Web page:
Let me answer the first question that pops up in your head.
Question : Where the hell have you been the last one year?
Answer : I was lost rediscovering myself. Cryptic huh? I can assure you, once you reach the end of this blog post, you will find the meaning to that answer.
From my previous blog posts, you already know that I was an ordinary adolescent ceaselessly rambling about a zillion passions I wished to pursue. Trust me, the uncertainty continues even through my early 20’s. Despite the uncertainty, in due course of time, I have experienced the nature of work in two tech giants of varied origins and goals – Cognizant, a technology services company and eBay, a product company. This blog post summarizes what I have learnt in my brief stint in the corporate world.
Firstly, let me answer the question “Why did I choose eBay?”. To be honest, I did not choose eBay. I was not that laser-focused pro-active hyper-determined foresighted teenager you would find in college. When I sat for the eBay interview, I had absolutely no idea what I wanted to do in my life. My placement officer said its a dream offer. DREAM – that’s the word that pushed me. If getting into eBay is the dream of 500 odd students in my own campus, then its definitely worth a shot. So I attended the recruitment drive and I was in. And I must say that it was one of the best decisions I had taken then.
What followed after getting into the corporate life is what I would like to highlight in this blog post. Just bullet points (Though each point deserves a separate blog post on its own). Here we go.
Lesson 1 : “Its OK” to make mistakes
The initial tasks I was assigned as a fresher were dashboard/reporting tasks – to define in a nutshell, the kind of tasks that won’t bring ebay.com down if I mess up. I totally understood the rationale and I loved the work and learnt a hell lot about web technologies and project management in general. In a few days, I was fortunate enough to lay my hands on some core frameworks in eBay platform. One fine day, my very first change to eBay’s web service framework was about to go live and I made a tweeny blunder in the development to release process. Once I realized it, I was horrified. I thought there will be an outage. Consequently, eBay might lose a good number of customers and I am fired for sure. However, my manager comforted me with the words “Its OK to make mistakes in the initial stages”. That was an invaluable advice that came at the right time. I came back home thinking about it and eventually it seeped in deep into my character. In the days that followed, it helped me to learn things much faster and get myself up to speed with the other developers in my team. With a bit of self-retrospection, it occurred to me that I had feared to make mistakes my entire life. I did not cultivate that much-needed courage. Why? Interestingly, it has its roots in my primary education. I had been a bright student right from my primary school. Whenever I gave an exam, I made sure I don’t make a single mistake. Because, if I do, the chain of events would be like – make mistakes in exam – red ink marks on answer sheet – “You failed to score high marks” – teacher thrashes me – next exam – I don’t want to make mistakes because I don’t to “fail” and get beaten up. And sadly, I have been through this for over 15 years of my school life. So, my brain had taught itself to equate making mistakes to failure and punishment.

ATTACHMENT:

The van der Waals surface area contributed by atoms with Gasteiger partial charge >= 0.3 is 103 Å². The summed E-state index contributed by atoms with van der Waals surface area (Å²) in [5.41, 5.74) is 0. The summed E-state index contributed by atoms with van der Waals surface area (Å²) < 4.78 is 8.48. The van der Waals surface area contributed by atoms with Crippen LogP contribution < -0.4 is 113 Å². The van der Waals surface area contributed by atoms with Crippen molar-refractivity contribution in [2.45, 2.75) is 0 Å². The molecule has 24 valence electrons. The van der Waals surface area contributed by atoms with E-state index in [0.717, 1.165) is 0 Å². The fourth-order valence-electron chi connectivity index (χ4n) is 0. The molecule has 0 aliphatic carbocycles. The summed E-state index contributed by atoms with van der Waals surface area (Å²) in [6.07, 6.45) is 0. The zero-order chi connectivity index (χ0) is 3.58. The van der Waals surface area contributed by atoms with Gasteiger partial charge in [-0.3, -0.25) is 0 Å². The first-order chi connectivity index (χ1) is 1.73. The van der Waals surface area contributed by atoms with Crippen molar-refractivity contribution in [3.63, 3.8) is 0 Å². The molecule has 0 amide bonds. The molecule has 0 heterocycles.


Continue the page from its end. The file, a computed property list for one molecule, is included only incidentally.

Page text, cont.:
Now, I am better. I learnt that asking forgiveness for a mistake is easier and consumes lesser time than asking permission before doing anything new.
Lesson 2 : There is no box!
My team members love having healthy arguments and discussions. The topics ranged from machine learning to the pronunciation of the word “air”. During one of the technical discussions I had with my teammate, he mentioned that my thoughts were outside the box. That was the first time I heard someone use that phrase – “outside the box”. It directly means ‘thinking from a new perspective’. But I was haunted with a different question – what the hell is this “box” anyway? Why do you visualize “perspectives” to a “box”. After running this question over and over again inside my head, I eventually realized that the box directly meant ossification that happens in the corporate world. You can easily tell engineers apart with reference to this simple criteria – if they are ready to challenge the status quo and innovate, or they just settle with what is just “there and working”.
What creates this difference? As time progresses, whenever we find that a problem is solved with a sub-optimal solution, say X, a few among us ask “why X?”, then, with a few email exchanges, they get the justification on why the solution is sub-optimal and live with it. They forget the next step – asking the question “why not Y?” where Y is the optimum solution. Keeping this mentality of “Why not?” alive will ensure we don’t confine ourselves in this virtual “box” of perspectives. This attitude alone can motivate us to get the big picture and innovate consistently. So we should remember – ask why, at the same time, think why not.
Lesson 3 : Scoping – Breaking a top level idea into achievable chunks, supported by a well-defined timeline
Scoping is one place where I have been failing miserably, but it went unnoticed since most of the tasks in school and college did not expect me to give a timeline for completion. In corporate life, since the projects in my team followed SCRUM model of development, I had numerous opportunities to test myself in scoping. Then, I realized that my timelines for a task X are generally based on two assumptions :